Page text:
— POIESIS (edited by Nathan Brown & Petar Milat : March 2017, 270 pages)
If we situate poiesis within the expanded field of material production, then poetics will not only be proper to the province of literature. Where there is making, there we find poetics: theory of the formal practice of production. If, when the first volume of Marx’s Capital descends into “the hidden abode of production” we descend also into the realm of poiesis, that is because making is not only the vatic enterprise of an author reposing in pensive mood. What gets made, and how, depends upon configurations of social and technical forces, and this puts every practice of artistic making – film, sculpture, painting, architecture, performance, poetry, etc. – on a common, though uneven, ground of historical determination. Poetics can be, in one register, the thinking of this historical codetermination of the arts – as in Fredric Jameson’s multivolume project, The Poetics of Social Forms. The theory and practice of making, poiesis, traverses any particular art form, drawing the methods and materials of discrepant productive practices into relation, articulating their common conceptual, formal, and ideological problems across boundaries between specific media, institutional contexts, and disciplinary protocols.
With a few additions, most of the essays collected in this volume were presented at a three-day symposium of the same title in Zagreb in 2015. This was also the occasion for a performance of Marjana Krajač’s choreographed dance piece, Variations on Sensitive, which in turn occasioned the poetic response by angela rawlings, si tu, published along with Poiesis.
Essays by Thomas Schestag, Branka Arsić, David Wills, Jed Rasula, Marie Gil, Alexi Kukuljevic, Amanda Holmes, Goran Sergej Pristaš, Julie Beth Napolin, Aaron Schuster, Dee Morris & Stephen Voyce, Nathan Brown.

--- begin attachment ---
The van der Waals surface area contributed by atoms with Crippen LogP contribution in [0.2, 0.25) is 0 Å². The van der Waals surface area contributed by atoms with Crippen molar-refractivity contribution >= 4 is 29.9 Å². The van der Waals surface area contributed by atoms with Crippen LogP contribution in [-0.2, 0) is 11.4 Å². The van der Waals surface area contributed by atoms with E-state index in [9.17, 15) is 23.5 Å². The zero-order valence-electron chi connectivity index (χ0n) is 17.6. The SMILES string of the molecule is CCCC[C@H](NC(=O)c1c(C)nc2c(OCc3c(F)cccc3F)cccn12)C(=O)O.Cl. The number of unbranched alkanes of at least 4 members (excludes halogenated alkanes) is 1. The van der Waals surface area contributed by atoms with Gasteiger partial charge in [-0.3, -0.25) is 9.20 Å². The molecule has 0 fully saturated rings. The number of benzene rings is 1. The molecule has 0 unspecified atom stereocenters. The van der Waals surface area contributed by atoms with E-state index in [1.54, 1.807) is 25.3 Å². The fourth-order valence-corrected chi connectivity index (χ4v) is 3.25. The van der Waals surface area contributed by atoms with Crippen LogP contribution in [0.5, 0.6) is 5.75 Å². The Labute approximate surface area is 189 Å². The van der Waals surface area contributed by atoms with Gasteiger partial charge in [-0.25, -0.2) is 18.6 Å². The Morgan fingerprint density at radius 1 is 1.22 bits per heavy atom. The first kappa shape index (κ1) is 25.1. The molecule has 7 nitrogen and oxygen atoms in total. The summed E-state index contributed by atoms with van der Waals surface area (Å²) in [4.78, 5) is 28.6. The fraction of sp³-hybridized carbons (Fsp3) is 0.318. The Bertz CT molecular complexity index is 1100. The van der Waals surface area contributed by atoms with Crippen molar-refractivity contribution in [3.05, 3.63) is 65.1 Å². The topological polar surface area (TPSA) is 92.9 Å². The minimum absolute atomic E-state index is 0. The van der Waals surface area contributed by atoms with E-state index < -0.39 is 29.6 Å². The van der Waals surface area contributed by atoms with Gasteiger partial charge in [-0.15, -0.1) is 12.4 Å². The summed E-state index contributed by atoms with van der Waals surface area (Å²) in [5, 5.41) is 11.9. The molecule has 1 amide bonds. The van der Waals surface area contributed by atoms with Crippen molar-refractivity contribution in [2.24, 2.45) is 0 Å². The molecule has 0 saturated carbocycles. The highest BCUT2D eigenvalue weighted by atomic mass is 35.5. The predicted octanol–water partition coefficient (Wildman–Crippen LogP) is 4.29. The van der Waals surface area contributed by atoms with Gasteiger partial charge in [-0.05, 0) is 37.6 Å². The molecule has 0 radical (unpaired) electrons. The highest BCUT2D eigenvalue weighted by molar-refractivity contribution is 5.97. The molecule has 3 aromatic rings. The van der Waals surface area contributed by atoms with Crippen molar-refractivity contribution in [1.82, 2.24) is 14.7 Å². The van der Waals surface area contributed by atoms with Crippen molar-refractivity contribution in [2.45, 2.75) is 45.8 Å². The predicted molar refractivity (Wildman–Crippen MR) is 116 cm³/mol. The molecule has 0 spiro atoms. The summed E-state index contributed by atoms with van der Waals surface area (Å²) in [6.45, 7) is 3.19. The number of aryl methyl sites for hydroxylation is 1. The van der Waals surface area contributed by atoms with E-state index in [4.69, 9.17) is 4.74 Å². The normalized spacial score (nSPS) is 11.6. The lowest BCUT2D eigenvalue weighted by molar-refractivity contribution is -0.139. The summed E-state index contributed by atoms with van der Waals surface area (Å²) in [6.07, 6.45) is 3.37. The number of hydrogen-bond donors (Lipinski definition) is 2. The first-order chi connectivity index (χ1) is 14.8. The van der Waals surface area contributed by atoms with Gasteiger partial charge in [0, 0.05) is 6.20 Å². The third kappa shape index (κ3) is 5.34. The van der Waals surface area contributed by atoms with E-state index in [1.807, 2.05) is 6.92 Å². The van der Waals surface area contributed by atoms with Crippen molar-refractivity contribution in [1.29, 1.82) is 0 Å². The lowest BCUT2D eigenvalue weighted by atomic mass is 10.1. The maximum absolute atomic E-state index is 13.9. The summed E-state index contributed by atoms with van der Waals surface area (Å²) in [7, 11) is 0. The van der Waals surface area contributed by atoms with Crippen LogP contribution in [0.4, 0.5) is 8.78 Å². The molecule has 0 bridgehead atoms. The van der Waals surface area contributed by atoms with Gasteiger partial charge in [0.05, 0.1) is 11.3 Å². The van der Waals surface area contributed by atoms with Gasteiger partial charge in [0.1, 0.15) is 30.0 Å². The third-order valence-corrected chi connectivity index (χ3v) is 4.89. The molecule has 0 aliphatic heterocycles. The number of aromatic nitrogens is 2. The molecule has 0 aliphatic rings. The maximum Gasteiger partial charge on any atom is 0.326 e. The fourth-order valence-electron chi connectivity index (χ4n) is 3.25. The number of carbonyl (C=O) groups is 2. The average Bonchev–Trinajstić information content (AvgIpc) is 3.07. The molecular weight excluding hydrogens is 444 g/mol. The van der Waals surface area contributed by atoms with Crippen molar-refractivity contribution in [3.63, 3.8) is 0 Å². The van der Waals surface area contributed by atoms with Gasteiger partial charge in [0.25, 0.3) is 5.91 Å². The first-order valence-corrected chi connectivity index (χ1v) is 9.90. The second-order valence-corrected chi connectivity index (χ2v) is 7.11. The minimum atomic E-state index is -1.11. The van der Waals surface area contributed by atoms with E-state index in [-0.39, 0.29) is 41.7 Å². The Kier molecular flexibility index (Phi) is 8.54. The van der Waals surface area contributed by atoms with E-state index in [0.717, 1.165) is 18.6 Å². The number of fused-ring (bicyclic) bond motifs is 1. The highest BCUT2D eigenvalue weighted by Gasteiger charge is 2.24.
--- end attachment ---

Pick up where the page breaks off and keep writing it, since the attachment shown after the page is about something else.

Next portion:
Nathan Brown is Canada Research Chair in Poetics and Director of the Centre for Expanded
Poetics in the Department of English at Concordia University (Montréal, Canada).
Petar Milat is a philosopher and the main programme coordinator at Multimedia Institute
— si tu by angela rawlings (March 2017, 88 pages)
si tu (Croatian): are you here?
si tu (French): if you
in situ (Latin): on site
In a Zagreb monument, five women navigate relationships to space, self, another. If you, a body. If you, in relation to a body any body another body. To how. And for whom. These relationships unfold over two hours via Marjana Krajač’s choreography Variations on Sensitive.
angela rawlings arrives a little late to Variations on Sensitive, and with cherries. She moves and is moved by the extraordinary relationships performed by the women. A little late and with cherries, she writes. With eyes fixed on the performers, she improvises her hand over sixty notebook pages, making and marking si tu as an unplanned composition with and through the performed moment.
PRAISE FOR THE BOOK
“[Flips through book.] Classic rawlings. [Lands mid-book.] How do you pronounce this: ‘č, š’? [Turns page.] ‘Cherries, chanterelles…’ OOOOOooooooooooh hahahhahahahhahahahahhahahahaha.” — Sachiko Murakami
ABOUT THE AUTHOR
a rawlings is an intradisciplinary artist using languages as dominant exploratory material and she considers how to perform geochronology as an LKAS PhD candidate at University of Glasgow. Her performance practice seeks and interrogates relational empathy between bodies—be they human, more-than- human, other-than, non. Meditating on languages as inescapable lenses of human engagement, rawlings’ methods over the past fifteen years have included sensorial poetries, vocal and contact improvisation, theatre of the rural, and conversations with landscapes. rawlings’ books include Wide slumber for lepidopterists (Coach House Books, 2006), o w n (CUE BOOKS, 2015), and si tu (MaMa, 2017). Her libretti include Bodiless (for Gabrielle Herbst, 2014) and Longitude (for Davíð Brynjar Franzson, 2014). rawlings is half the new-music duo Moss Moss Not Moss (with Rebecca Bruton) and the polypoetry duo Völva (with Maja Jantar). She loves in Iceland. Meira: http://arawlings.is